An Imbolc Ritual (for a Solitary Druid)

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Imbolc is a festival to mark the ends of the harsh winter, marking the first glimpse of the warmth of the spring and all that it promises for our year to come with the turning of the wheel. I am trying to capture this in my brief video here of my fireplace; may its heat and warmth share that with anybody who reads this.

I recall visiting the UK near the time of Imbolc, and really started to understand what lambing season means. We don’t have many lambs (or even sheep) where I live, so it was a treat to see the hillsides populated with sheep and lambs. While associated with Brigid or Groundhog Day and even with the blessing of the throats on the Feast of St. Blaise or the time of Candlemas, I really like the notion that it shows the turn in the season, from the harshness and darkness of the winter to the health and hopes for spring.

With the energy that comes at this time, I am doing two things. The first is to share this video of my fireplace and the second is to share my personal , solitary ritual I am using today as I celebrate Imbolc. I found a space outside where the snow has finally melted and I can celebrate this. While the location is not one that will allow me to have open fire, I will use my little video above to stand in its place. As so much of my own life is booked solid with work and teaching and research consulting and such, I am focusing on a more meditative ritual with internal poetry more fitting for the energy of the season.

To live as a Druid in New York City!

Awen

An Imbolc Ritual (for a Solitary Druid)

Initiation / Opening

Voice intention of the ritual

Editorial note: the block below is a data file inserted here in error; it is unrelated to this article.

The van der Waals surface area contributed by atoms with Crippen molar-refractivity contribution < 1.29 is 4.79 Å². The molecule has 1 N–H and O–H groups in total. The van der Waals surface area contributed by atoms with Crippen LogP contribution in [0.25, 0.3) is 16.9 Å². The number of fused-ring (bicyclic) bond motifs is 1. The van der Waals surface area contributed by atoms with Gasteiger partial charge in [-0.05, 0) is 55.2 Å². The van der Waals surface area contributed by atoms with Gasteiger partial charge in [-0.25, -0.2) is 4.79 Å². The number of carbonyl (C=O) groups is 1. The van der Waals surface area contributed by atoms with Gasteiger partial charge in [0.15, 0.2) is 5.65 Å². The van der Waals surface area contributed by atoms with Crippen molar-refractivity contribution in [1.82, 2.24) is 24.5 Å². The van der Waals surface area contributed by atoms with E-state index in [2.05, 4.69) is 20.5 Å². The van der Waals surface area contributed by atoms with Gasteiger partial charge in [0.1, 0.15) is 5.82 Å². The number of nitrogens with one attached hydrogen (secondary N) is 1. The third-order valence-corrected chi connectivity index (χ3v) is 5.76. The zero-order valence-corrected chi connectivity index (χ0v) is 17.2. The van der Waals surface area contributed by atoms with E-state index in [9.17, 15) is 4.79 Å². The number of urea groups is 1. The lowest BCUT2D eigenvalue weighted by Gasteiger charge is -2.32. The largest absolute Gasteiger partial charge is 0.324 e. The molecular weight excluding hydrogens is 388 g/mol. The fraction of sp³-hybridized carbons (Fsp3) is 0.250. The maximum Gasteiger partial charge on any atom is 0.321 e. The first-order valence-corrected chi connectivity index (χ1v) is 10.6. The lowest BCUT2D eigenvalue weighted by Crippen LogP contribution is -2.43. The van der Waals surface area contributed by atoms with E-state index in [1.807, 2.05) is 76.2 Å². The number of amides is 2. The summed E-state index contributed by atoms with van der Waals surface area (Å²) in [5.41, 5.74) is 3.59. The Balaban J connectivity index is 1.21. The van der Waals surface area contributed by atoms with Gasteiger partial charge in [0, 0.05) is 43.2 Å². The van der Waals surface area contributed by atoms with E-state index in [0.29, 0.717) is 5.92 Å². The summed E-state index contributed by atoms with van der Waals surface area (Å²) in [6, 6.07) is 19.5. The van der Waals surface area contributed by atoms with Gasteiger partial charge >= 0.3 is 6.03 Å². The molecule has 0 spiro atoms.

This ritual is for the celebration of Imbolc.

Light candles and incense

We shall use the image of the fireplace above due to limitations of space for this ritual today.

Rite of Purpose

Invoke the Spirits of the Place (those ahead, above, and below)

Invoke the spirits of the Air (east), South (fire), West (water), and North (earth)

Breathe deeply

Voice the purpose for this ritual

The purpose of this ritual is to be inspired by the coming warmth of the spring and feel its energy, health, and hope.

Prayer and Centering <peacefully>

Become one with the purpose and place

This space is sacred. All space where good energy flows and where we engage in ritual is sacred space. It was sacred before we came and will remain that way once we leave. This is the belief of druids.

This may include walking the labyrinth

As I am not present to my labyrinth, and will be high in the air, I will look into the distance in the four directions for glimpses of spring and the energy that comes with it, knowing that with the snow predicted for tomorrow, this view will be one for today’s memory alone.

Offering

Consider what I offer <peacefully>

I will offer my druid studies to the shared network of those whose energy seeks to make our world a better place.

Offer it

I seek to give of myself to those who are in need, starting first with those in nature who struggle to live lives of peace and harmony.

Blessing and Sending of Awen